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IIRC my Operating Systems classes, the size of a directory in Linux is given by the number of files it contains([wikipedia link])1

So, why a directory with only 2 files occupies 32000 blocks?

# stat .
  File: «.»
  Size: 16855040        Blocks: 32968      IO Block: 4096   directorio
Device: 6805h/26629d    Inode: 3047425     Links: 2
Access: (0775/drwxrwxr-x)  Uid: (  501/   jboss)   Gid: (  501/   jboss)
Access: 2011-08-26 12:00:20.000000000 +0200
Modify: 2011-08-26 10:58:07.000000000 +0200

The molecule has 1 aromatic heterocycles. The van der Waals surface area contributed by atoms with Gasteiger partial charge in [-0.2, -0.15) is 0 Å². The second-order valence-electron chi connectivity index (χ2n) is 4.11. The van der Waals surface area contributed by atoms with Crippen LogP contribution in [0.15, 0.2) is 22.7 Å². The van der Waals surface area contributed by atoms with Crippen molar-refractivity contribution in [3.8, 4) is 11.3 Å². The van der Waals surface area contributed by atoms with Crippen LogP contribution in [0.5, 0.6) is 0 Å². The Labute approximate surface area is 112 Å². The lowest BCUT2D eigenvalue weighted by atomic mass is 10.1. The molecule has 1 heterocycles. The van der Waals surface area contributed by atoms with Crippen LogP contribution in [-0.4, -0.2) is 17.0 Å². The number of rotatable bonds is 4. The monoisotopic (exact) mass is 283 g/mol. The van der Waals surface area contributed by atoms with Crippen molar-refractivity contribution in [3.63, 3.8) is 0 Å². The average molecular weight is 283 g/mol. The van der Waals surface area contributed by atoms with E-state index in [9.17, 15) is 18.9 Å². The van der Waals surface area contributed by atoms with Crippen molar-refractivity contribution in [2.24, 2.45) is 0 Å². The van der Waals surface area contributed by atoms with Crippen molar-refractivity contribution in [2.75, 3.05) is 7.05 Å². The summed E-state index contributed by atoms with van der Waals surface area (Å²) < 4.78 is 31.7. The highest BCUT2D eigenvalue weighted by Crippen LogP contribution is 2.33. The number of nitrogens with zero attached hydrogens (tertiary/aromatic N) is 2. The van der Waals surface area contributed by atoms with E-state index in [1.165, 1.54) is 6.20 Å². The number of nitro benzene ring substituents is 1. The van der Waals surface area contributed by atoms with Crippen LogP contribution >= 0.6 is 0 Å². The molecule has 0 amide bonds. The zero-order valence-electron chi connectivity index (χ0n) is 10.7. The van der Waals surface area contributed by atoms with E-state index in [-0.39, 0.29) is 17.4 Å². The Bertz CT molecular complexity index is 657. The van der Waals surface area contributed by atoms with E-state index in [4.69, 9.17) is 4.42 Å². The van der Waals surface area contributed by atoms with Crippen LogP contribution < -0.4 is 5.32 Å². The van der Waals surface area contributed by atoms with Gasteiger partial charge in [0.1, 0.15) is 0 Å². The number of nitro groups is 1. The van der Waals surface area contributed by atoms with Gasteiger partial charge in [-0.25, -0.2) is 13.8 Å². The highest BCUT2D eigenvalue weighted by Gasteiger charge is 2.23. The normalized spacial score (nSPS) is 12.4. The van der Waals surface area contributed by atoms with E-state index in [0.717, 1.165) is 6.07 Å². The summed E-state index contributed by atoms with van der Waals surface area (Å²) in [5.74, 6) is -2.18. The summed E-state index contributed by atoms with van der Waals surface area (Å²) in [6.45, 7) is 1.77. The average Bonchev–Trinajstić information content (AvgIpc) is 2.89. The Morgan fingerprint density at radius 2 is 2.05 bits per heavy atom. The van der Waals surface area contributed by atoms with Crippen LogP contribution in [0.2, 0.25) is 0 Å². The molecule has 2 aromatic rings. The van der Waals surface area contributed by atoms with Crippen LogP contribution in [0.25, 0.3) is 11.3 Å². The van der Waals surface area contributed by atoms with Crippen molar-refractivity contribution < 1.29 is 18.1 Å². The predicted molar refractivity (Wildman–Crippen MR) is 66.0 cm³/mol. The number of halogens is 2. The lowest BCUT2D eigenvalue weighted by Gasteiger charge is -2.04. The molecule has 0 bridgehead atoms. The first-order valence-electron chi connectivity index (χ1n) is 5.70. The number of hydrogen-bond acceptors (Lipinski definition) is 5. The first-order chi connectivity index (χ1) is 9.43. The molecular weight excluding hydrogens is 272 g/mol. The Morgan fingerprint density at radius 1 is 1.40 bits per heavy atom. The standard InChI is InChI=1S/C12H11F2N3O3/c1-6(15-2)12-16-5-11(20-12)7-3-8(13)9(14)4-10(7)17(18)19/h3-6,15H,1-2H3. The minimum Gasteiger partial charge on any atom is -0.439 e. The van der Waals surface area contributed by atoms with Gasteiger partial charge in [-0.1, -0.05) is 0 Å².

Change: 2011-08-26 10:58:07.000000000 +0200

The directory may have had lots of files(thousands) at some point of the past, but not now. What's happening here?

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2 Answers 2

up vote 2 down vote accepted

Your directory has probably seen lots of action and the OS hasn't reclaimed the space that has been used. You can fix this by shuffling things around, if your directory that is using up all the space was called bigdir then you could

mkdir newdir
mv bigdir/* newdir
rmdir bigdir
mv newdir bigdir

Make sure that whatever accesses bigdir isn't going to while you do the shuffle.

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The filesystem doesn't necessarily reclaim blocks from directories once they're no longer in use.

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